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Health & the Human Body
Air on the Brain
By Cynthia Kirkeby
May 27, 2004, 10:21
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Air on the brain
I found your site by accident. I am wondering if you can answer a question for me? My 18 year daughter died in a car accident. They said her neck was broken (c1) and when the x-ray was looked at by the doctor he said she had air in her brain so there would be no need for an autopsy. How does one get air in their brain from a broken neck?
First let us say that the staff at ClassBrain is terribly sorry for your loss. The death of a child is an almost unimaginable thing. We hope the research weve done will help answer your question.
Air in the brain is called pneumocephalus.
Pneumo = air
cephalus = head
It is an abnormal pocket of air in the brain that shows that there has been a breach of the skull vault. In other words air has entered the brain through the following barrier layers: the skin, scalp, skull, and dura.
From what we have been able to find, most of the time air in the brain is caused by a fracture to the face, specifically in the region of the sinuses. The breech can occur to the cribiform plate, the Maxillary sinus, or other structure in the head that allows the fluid in the brain to leak out and become replaced by air.
In your daughters case, it sounds as though the C1 fracture may have been displaced to the point that it ruptured the brain stem, and the CSF (cerebrospinal fluid) leaked out and allowed air to replace it.
The Following excerpt mentions air in the brain following head fractures and how it shows up in CT scans, which may be what the forensic surgeon was talking about in your daughters case. (See the final paragraph.)
If you have any additional questions, we would recommend that you speak to an emergency doctor, or your family doctor. They would probably be able to explain this further. Were very sorry for your loss. We hope this helps answer your question.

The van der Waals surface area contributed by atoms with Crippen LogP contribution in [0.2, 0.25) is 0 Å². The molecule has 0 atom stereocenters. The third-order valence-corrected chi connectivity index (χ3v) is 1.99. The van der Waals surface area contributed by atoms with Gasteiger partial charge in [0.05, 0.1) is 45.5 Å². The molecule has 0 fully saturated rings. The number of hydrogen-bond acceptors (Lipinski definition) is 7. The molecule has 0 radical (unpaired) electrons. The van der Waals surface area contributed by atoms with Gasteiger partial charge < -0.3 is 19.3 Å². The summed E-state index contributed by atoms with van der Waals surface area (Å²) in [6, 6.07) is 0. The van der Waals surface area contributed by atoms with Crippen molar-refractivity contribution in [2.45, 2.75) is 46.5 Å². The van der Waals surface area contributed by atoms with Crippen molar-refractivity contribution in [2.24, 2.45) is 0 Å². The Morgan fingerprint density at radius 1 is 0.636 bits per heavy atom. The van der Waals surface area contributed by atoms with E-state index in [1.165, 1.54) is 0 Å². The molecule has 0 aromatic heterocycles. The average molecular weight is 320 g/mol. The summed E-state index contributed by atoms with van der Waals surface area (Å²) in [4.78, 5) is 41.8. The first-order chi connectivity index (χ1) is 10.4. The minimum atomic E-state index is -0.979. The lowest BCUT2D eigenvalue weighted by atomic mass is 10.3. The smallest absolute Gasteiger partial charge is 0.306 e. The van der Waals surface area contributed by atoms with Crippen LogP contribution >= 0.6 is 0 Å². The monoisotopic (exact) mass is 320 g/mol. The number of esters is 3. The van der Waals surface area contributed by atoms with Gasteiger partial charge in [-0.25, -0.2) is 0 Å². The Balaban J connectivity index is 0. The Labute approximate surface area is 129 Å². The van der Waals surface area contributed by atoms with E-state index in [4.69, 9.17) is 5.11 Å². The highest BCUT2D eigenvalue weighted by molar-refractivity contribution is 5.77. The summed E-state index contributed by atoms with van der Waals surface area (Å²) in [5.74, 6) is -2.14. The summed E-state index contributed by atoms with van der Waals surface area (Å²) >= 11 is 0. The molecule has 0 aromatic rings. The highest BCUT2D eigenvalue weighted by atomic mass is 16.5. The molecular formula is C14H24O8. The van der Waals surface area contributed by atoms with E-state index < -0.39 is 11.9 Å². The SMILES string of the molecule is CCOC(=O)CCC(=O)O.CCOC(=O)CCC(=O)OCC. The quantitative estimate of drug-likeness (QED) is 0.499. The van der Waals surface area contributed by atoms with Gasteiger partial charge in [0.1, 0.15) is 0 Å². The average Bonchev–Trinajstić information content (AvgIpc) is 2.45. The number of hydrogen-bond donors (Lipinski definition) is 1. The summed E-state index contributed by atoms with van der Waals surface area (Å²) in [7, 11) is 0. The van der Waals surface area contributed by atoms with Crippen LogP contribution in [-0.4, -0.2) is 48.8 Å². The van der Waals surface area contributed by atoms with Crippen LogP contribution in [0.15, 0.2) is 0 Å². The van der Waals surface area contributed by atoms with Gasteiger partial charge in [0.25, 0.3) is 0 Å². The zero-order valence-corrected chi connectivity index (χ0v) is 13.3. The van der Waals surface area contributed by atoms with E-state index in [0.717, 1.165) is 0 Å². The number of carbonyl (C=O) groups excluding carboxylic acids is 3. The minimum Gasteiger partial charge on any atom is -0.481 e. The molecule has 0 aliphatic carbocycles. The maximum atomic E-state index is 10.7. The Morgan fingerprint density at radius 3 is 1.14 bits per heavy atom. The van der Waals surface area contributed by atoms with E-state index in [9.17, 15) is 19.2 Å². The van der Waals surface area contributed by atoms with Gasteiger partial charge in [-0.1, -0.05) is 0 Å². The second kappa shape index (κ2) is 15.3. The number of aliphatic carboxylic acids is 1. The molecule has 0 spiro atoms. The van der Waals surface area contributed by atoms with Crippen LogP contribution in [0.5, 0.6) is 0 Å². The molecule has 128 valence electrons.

The Following excerpt is from The Congress of Surgeons
Medical Student Curriculum in Neurosurgery
A.2. Fundamentals of Neuro-Imaging
The initial head CT scan can detect skull fractures in two thirds of all head injured patients (Macpherson). Fractures do not correlate with severity of head injury.
There are three types of skull fractures, linear, depressed, and diastatic. Linear fractures are nondisplaced and may be associated with epidural hematoma.
Depressed fractures are defined by displacement of the diploic tables of the skull in relation to one another. These are more often the result of impact with objects of smaller surface area, and are more often associated with parenchymal injury (Macpherson). Diastatic fractures are fractures along suture lines, and occur primarily in children. Skull fractures become problematic in children when there is associated tear of the dura and the patient develops an outpouching of brain tissue and meninges called a leptomeningeal cyst or growing skull fracture. Surgical repair is needed in this situation.
Fractures may be described as open or closed. An open fracture occurs when there is an overlying scalp laceration leading to potential communication between the intracranial space and the environment.
Fractures of the skull base may produce dural tears that communicate with paranasal sinuses or mastoid air cells. Clinically, these may be evident as a CSF leak from the nose (rhinorrhea) or ear (otorrhea). On CT, they may be recognized as pneumocephalus (air), which is characterized as very low-density (black) areas, near paranasal sinuses. Occasionally fractures may be visible on thin cut CT images through the skull base. Fractures through the temporal bone may disrupt the course of the facial nerve (CN VII) resulting in a complete ipsilateral facial paralysis.
You can read more at: http://www.neurosurgery.org/cns/meetings/curriculum/a2.html
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